By the Way ... Give Patients Control over Their Medical Notes

Daily Mail (London), February 14, 2017 | Go to article overview

By the Way ... Give Patients Control over Their Medical Notes


UNTIL fairly recently, one of the great strengths of general practice in this country was continuity of care.

When a patient sees the same GP time and again, even though consultations are brief, it means that the doctor will already know many important aspects of their history without having to gaze at a screen to pick up details from earlier records.

It also helps build the trust and comfort that is crucial for discussing certain aspects of health.

But few GPs, especially older ones, are in any doubt that this star is waning. To understand why we must look at recent history.

In 1980, it became compulsory for would-be GPs to do a programme of postgraduate training previously, any qualified doctor could apply for a job in general practice and eventually become a partner without any other formal training or exams.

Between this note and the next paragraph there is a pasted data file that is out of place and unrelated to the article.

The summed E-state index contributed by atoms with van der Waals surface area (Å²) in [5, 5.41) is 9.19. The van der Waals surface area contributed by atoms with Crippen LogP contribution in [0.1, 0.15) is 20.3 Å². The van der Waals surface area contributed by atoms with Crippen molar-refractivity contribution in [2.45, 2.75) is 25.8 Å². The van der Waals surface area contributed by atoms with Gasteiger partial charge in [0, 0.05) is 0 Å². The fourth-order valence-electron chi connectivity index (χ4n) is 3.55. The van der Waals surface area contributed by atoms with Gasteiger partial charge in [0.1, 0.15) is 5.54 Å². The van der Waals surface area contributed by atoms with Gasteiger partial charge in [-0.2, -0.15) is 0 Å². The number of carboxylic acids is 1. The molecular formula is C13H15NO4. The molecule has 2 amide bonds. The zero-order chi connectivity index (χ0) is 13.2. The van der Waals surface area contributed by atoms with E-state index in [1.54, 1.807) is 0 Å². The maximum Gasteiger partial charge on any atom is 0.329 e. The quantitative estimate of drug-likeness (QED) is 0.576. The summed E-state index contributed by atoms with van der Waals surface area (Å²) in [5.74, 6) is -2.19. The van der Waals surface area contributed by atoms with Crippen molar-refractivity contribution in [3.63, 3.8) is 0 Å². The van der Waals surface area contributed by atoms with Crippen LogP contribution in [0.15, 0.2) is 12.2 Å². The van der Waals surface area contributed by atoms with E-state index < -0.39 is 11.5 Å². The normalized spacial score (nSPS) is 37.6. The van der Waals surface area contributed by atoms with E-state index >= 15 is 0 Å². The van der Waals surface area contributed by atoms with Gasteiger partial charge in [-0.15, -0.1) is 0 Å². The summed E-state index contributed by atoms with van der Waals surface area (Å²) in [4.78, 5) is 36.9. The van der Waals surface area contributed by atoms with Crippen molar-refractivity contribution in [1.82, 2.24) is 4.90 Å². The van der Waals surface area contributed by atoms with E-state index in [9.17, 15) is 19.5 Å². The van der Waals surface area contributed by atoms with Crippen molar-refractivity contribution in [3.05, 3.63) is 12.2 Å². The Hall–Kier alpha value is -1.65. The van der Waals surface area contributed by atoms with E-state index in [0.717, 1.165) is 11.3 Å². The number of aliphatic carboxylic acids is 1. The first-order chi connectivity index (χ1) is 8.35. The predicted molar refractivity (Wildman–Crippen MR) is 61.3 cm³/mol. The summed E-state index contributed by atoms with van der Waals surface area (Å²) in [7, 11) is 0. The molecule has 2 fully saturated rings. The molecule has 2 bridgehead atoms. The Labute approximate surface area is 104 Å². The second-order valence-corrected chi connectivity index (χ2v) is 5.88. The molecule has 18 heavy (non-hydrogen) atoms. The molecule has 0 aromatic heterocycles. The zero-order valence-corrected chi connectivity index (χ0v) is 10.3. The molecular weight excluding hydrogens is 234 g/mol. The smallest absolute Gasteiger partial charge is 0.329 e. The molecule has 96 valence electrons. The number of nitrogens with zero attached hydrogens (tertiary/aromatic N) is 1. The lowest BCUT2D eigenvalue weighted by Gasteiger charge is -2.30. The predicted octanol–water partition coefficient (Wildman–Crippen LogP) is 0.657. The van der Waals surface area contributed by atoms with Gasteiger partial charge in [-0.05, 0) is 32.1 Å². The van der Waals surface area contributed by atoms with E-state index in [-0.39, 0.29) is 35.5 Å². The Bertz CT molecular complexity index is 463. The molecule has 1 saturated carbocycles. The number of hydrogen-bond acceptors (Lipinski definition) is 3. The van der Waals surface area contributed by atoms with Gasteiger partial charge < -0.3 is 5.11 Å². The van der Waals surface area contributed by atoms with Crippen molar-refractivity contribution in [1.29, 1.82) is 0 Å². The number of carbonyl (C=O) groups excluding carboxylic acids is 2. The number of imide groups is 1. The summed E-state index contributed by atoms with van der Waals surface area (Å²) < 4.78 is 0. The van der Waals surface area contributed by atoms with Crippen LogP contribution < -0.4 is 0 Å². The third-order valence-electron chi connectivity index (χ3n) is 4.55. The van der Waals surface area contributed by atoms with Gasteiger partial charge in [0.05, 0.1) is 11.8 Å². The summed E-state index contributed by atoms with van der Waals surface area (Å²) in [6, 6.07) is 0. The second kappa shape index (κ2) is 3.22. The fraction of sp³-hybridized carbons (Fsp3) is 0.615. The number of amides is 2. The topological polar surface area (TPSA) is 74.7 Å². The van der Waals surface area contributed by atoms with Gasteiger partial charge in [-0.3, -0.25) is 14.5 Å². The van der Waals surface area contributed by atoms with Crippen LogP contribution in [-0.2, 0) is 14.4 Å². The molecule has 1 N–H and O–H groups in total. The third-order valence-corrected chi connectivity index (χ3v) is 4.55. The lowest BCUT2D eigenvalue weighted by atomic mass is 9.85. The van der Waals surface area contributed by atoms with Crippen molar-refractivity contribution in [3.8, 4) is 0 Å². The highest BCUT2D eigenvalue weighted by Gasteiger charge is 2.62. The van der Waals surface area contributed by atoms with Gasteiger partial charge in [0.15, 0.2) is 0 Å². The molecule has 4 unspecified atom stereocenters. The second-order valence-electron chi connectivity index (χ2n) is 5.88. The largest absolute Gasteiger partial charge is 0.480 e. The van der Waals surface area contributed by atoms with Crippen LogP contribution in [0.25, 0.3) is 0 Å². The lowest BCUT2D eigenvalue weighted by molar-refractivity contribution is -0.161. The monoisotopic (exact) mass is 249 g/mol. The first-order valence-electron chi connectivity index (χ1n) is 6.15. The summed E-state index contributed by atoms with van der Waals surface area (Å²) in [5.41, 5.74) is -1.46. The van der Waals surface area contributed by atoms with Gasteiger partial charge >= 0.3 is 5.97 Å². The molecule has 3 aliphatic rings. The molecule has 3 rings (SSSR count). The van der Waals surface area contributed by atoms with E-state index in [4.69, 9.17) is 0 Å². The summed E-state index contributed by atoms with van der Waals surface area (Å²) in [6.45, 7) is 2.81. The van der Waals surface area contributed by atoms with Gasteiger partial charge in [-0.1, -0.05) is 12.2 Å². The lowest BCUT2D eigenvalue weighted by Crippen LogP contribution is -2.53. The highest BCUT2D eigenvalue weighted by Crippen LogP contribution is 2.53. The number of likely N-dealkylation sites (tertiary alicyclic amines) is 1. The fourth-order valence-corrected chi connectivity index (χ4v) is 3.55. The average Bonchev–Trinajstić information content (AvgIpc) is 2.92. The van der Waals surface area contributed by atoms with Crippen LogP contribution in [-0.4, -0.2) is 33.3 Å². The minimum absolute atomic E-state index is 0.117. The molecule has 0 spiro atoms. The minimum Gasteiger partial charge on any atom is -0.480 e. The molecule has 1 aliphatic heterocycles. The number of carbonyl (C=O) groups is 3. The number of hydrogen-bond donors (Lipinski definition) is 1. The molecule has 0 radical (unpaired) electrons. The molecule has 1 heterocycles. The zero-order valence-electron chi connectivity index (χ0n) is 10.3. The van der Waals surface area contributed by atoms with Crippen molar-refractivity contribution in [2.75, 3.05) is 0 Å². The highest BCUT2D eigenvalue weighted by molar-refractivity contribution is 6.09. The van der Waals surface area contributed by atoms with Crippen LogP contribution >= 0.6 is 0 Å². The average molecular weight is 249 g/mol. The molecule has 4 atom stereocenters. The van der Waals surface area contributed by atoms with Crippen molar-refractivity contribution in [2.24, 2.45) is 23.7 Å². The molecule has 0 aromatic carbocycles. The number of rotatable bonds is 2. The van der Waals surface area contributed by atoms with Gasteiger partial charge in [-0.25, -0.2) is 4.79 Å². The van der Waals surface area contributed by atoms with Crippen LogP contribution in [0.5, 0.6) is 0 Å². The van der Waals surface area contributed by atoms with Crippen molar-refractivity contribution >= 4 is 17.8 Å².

These postgraduate programmes involved two years working in a hospital, rotating through various specialities, followed by a year in a practice under the supervision of a designated GP trainer.

This year in a GP practice concentrated on aspects of care unique to GP work. It was not about how to diagnose pneumonia or treat anaemia (they would have learned such things as medical students and junior doctors).

The focus instead was on psychological aspects of patient care, dealing with emotions and social issues, learning to assess and manage priorities and, crucially, building wise, caring and supportive relationships with their patients. …

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